by Judy Petersen
About 50% of my business involves different types of editing. Most jobs are either short pieces that need immediate attention (press releases, news items, reference cards, etc.) or longer pieces such as books, research articles, and Web sites.
During the past 15 years, I've developed an online editing method that enables me to take on a lot of editing work and at the same time deliver top-quality results. This article describes procedures that I follow when editing longer documents in Microsoft Word.
1. Setting up
When editing online, you should keep four files open at the same time: the original file, the file that you're editing, a file for notes to the author, and a file for creating or expanding a style sheet.
Most often, work comes to me via e-mail. So after I move the file into its appropriate directory, I open:
The original file always remains intact; I use it when I finish--to run the Compare Versions function for customers who want to see the changes. (I never work with the Revisions function turned on because it slows me down.) I always keep the original file open while editing--in case I make a mistake while rewriting (that way, I can quickly check the original).
Table 1 illustrates the table in the Notes file. I either print this file and fax it to authors before I deliver the finished product, or I send it with the edited file, and the authors attend to the notes, i.e., they assume final responsibility for the manuscript.
I use the Style file to build a style sheet for a new client or to update an existing style sheet.
Table 1. Sample Notes file.
2. Using the style sheet
Before reading the manuscript, I check that it complies with the style sheet. Here's a sample procedure:
My style sheets contain the most frequently occurring problems that I see in my daily work as an editor (see Table 2). They also contain client-specific terminology.
I organize items, such as rules for capitalization, Latin abbreviations, numbers, and titles, in alphabetical order in section I of the style sheet. Section II contains terminology, and Section III contains wordy phrases that can be replaced without affecting meaning or content (see, for example, Edit Yourself by Bruce Ross-Larson, New York: W.W. Norton & Company, 1982, ISBN 0-393-01640-4).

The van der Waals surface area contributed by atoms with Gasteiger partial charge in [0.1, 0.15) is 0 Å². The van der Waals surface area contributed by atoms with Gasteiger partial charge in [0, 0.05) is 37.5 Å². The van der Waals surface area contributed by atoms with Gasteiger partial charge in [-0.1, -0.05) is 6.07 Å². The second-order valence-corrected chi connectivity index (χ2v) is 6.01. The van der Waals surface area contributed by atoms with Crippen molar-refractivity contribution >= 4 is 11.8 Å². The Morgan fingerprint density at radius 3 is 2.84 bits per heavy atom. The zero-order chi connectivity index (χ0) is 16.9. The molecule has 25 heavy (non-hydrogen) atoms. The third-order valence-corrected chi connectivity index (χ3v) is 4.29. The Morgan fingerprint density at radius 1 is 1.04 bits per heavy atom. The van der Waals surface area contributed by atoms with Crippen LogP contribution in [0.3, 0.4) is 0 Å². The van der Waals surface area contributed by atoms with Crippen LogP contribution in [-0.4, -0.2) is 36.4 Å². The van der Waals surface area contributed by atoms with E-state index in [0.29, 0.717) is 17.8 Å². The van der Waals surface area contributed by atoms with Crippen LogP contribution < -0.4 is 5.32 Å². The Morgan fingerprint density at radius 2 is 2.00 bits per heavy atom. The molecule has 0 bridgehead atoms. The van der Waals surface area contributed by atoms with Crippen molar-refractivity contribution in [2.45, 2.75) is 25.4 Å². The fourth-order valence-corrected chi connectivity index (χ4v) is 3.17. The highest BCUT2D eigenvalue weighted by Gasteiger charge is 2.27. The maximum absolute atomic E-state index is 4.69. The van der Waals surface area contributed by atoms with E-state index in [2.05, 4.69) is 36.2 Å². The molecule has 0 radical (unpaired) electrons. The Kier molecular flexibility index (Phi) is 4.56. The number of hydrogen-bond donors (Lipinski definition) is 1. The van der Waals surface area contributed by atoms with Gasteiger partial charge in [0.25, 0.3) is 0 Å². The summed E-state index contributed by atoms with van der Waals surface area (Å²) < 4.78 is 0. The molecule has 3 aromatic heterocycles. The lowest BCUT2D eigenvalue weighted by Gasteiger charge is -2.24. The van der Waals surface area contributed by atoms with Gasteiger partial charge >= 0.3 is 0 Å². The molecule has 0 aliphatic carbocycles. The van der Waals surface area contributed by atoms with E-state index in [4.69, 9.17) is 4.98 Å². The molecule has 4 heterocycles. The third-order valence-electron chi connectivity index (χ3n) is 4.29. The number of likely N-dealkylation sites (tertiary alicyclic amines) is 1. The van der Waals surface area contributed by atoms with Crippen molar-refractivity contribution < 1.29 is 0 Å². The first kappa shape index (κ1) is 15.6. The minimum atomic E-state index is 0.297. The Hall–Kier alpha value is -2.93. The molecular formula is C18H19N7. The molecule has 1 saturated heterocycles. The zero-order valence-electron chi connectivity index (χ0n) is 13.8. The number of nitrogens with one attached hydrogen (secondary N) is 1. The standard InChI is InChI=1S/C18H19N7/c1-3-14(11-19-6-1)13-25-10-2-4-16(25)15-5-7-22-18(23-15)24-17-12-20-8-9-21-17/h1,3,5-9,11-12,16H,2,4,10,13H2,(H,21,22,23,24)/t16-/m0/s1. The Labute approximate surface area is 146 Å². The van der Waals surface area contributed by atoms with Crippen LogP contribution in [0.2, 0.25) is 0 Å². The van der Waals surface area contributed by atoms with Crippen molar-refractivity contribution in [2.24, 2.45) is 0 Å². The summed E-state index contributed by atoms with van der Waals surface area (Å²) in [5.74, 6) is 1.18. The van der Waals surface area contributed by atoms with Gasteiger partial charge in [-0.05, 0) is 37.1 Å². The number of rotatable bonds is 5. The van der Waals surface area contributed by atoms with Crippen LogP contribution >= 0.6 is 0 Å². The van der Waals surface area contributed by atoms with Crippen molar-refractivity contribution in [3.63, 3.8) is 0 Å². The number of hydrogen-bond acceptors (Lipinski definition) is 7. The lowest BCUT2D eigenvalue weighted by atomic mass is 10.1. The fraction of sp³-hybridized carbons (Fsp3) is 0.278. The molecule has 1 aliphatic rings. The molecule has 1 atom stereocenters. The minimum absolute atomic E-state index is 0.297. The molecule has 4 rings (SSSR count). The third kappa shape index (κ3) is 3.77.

Table 2. Excerpts from a style sheet.
3. Editing mechanical stuff
For authors who are submitting articles to journals or magazines, I match the heading, captions, and graphics styles with the targeted publication. This extra procedure in the editing process gives me an overview of the document:
4. Editing content
Before I read the file, I raise the percentage in the zoom field to 120% and activate the Show/hide function so that I can see the paragraph and spacing symbols. Note that these options are a matter of taste. Some people are distracted by symbols that are displayed when the Show/hide function is activated.
I rely on the symbols to determine, for example, if authors have inserted nonbreaking spaces between monetary abbreviations and digits (USD 5 million).
Then, I start reading to:
While editing, I work with the other files, for example:
5. Checking references
Problems are plentiful when it comes to references: An author's name can be spelled correctly in the reference list but incorrectly in the body or a footnote.
Sometimes dates in the body don't agree with dates in the reference list. An author might be in the reference list but not in the body or may be in the body but not in the reference list. So to ensure as much accuracy as possible:
And finally ...
Run the Spelling and Grammar checker and save the file. Close the file and then open it again to run the Compare Documents function against the original manuscript (if required).
Then save the file that displays the revisions under a new name. Read through the Notes and Style files and clean them up (edit/format as needed).
I know that online editing isn't suitable for all documents or file types, or for all work situations. What I've described here reflects my reality--a win-win situation: I can take on more jobs and earn more money. And my clients save time and money because I charge more for working on paper and they need not enter my markup.
Adapted from an article for INTERCOM. Reprinted with permission from INTERCOM, the magazine of the Society for Technical Communication. Arlington, VA, USA. For more information, contact Judy Petersen.